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The First Women to Beat Ranger School

Topics: Current Events
It's impressive news. Two women – Capt. Kristen Griest and 1st Lt. Shaye Haver – overcame seemingly overwhelming odds to pass the Army's Ranger School, at Fort Benning, Georgia. It's a daunting feat for any soldier, but for female soldiers, it's also a milestone: until this year, they weren't even allowed to attempt the leadership course.

It’s impressive news. Two women – Capt. Kristen Griest and 1st Lt. Shaye Haver – overcame seemingly overwhelming odds to pass the Army’s Ranger School, at Fort Benning, Georgia. It’s a daunting feat for any soldier, but for female soldiers, it’s also a milestone: until this year, they weren’t even allowed to attempt the leadership course.

Women Beat Ranger School

 (Female soldier; Photo Credit: skeeze/Pixabay)

So, why should we care?

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Gender aside, it’s impressive.

Yes, believe it or not, these women were the only two – out of 17 women – to pass the course. (One other female soldier is still in the leadership course.) It’s also important to note that 381 male soldiers started the course at the same time, with 94 men completing it. The course has a 45 percent overall fail rate. Demands on soldiers’ mental and physical fortitude include lack of sleep and food, as the soldiers patrol and overcome obstacles in swimming, parachute exercises, combat, and mountaineering.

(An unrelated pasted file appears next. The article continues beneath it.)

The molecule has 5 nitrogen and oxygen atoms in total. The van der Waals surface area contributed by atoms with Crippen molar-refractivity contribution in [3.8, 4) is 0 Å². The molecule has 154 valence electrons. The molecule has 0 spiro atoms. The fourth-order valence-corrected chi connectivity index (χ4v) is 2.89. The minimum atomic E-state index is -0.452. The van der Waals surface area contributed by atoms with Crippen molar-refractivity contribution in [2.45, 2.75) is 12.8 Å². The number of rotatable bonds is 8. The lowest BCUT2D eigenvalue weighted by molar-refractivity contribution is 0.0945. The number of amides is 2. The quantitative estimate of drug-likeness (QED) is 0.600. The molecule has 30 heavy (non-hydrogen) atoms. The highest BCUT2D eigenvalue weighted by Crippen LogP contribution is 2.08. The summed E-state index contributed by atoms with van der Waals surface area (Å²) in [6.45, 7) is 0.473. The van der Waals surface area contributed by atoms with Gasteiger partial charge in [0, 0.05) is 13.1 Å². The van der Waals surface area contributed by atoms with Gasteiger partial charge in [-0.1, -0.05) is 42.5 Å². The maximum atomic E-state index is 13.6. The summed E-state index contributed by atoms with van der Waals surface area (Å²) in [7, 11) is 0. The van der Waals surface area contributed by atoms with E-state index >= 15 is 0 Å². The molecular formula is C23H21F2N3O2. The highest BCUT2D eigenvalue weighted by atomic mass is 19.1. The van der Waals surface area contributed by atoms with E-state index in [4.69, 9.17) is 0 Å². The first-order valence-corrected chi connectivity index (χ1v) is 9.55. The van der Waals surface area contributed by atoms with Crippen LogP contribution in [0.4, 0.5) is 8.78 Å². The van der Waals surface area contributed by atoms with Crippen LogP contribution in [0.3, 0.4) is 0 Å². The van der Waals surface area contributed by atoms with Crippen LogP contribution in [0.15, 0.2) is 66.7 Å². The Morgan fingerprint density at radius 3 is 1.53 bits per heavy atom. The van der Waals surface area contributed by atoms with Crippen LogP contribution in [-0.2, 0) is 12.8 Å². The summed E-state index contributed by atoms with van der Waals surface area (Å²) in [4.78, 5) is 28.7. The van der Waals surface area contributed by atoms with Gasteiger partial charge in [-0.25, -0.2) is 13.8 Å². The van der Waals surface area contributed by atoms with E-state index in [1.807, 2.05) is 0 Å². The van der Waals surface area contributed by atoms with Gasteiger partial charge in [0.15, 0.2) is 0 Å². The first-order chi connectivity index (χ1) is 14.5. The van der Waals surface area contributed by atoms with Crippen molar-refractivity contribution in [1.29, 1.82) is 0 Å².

With this accomplishment, Griest and Haver join the ranks of other trailblazing military women like Deborah Sampson, who disguised herself as a man to fight in the Revolutionary War; Mary Walker, a Civil War surgeon and Medal of Honor recipient whose male attire required an act of Congress; and Kara S. Hultgreen, the first female fighter pilot.

Shattering the military glass ceiling?

Before we start celebrating too much, these women still won’t be taking on infantry or other ground-combat role any time soon. They’ll wear the Ranger Tab, but will not serve in a Ranger Regiment.

This achievement answers some questions, but prompts others. Yes, we now have evidence that women can beat the odds, and pass at least one previously inaccessible course, but that doesn’t really open the door beyond a crack. The glass ceiling may now be in sight, but female soldiers haven’t yet shattered it.

It’s part of the overall review process.

Defense Secretary Leon Panetta lifted the ban that prevented women from serving in ground combat in 2013, but the military brass still has until the end of 2015 to cease all gender discrimination or justify why it’s necessary. In light of that imminent deadline, the accomplishments of these two female soldiers may help to further demonstrate the overall value of women to the military – in every area, including Infantry, Special Forces, and Armor. (Military officials also announced plans to allow women to join the Navy SEALs and the Army’s Delta Force.)

With time still left for discussion and final decisions on the ban, there’s some indication that the Marines will ask for an exception to allowing women in infantry roles.

Distraction, really?

Since the ban was first lifted, we’ve heard the arguments that women are a distraction, and military spokespersons are still making that claim. Interestingly enough, as we’re talking about history-making moments, those (or similar) claims have been made about the integration of women into most other areas of the workplace. It’s time that we set aside that well-worn argument. Haven’t women already proven their worth?

Tell Us What You Think

Do you think women should be banned from infantry and other ground-combat roles? We want to hear from you! Leave a comment or join the discussion on Twitter.

Esther Lombardi
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